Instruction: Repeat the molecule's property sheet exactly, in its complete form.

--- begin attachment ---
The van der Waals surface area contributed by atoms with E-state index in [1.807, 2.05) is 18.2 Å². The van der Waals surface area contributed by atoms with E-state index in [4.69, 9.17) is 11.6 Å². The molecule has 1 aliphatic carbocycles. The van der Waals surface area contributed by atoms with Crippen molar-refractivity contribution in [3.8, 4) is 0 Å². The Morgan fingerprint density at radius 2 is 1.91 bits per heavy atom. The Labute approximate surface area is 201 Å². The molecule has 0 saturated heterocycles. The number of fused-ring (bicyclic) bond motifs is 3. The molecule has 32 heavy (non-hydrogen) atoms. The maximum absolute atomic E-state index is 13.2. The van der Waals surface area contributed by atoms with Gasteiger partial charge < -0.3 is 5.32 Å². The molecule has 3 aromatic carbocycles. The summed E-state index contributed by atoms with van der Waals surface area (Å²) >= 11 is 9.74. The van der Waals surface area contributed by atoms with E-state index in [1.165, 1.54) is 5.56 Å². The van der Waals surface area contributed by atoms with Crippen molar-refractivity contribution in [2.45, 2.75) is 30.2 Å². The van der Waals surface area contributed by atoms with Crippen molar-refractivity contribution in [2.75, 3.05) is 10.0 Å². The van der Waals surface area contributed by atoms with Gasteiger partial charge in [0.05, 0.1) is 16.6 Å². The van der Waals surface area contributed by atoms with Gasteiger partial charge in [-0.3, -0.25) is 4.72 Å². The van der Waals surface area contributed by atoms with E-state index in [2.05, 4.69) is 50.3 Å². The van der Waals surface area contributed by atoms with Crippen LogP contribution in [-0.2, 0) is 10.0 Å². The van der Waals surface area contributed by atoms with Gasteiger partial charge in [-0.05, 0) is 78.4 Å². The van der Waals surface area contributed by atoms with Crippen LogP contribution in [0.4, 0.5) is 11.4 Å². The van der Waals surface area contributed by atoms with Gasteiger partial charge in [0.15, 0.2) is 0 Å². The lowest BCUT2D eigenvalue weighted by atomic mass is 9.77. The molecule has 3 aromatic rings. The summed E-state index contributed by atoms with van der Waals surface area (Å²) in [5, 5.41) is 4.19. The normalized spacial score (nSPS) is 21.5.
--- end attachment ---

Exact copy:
The van der Waals surface area contributed by atoms with E-state index in [1.807, 2.05) is 18.2 Å². The van der Waals surface area contributed by atoms with E-state index in [4.69, 9.17) is 11.6 Å². The molecule has 1 aliphatic carbocycles. The van der Waals surface area contributed by atoms with Crippen molar-refractivity contribution in [3.8, 4) is 0 Å². The Morgan fingerprint density at radius 2 is 1.91 bits per heavy atom. The Labute approximate surface area is 201 Å². The molecule has 0 saturated heterocycles. The number of fused-ring (bicyclic) bond motifs is 3. The molecule has 32 heavy (non-hydrogen) atoms. The maximum absolute atomic E-state index is 13.2. The van der Waals surface area contributed by atoms with Gasteiger partial charge < -0.3 is 5.32 Å². The molecule has 3 aromatic carbocycles. The summed E-state index contributed by atoms with van der Waals surface area (Å²) >= 11 is 9.74. The van der Waals surface area contributed by atoms with E-state index in [1.165, 1.54) is 5.56 Å². The van der Waals surface area contributed by atoms with Crippen molar-refractivity contribution in [2.45, 2.75) is 30.2 Å². The van der Waals surface area contributed by atoms with Crippen molar-refractivity contribution in [2.75, 3.05) is 10.0 Å². The van der Waals surface area contributed by atoms with Gasteiger partial charge in [0.05, 0.1) is 16.6 Å². The van der Waals surface area contributed by atoms with Gasteiger partial charge in [-0.3, -0.25) is 4.72 Å². The van der Waals surface area contributed by atoms with E-state index in [2.05, 4.69) is 50.3 Å². The van der Waals surface area contributed by atoms with Crippen LogP contribution in [-0.2, 0) is 10.0 Å². The van der Waals surface area contributed by atoms with Gasteiger partial charge in [-0.05, 0) is 78.4 Å². The van der Waals surface area contributed by atoms with Crippen LogP contribution in [0.4, 0.5) is 11.4 Å². The van der Waals surface area contributed by atoms with Gasteiger partial charge in [0.15, 0.2) is 0 Å². The lowest BCUT2D eigenvalue weighted by atomic mass is 9.77. The molecule has 3 aromatic rings. The summed E-state index contributed by atoms with van der Waals surface area (Å²) in [5, 5.41) is 4.19. The normalized spacial score (nSPS) is 21.5.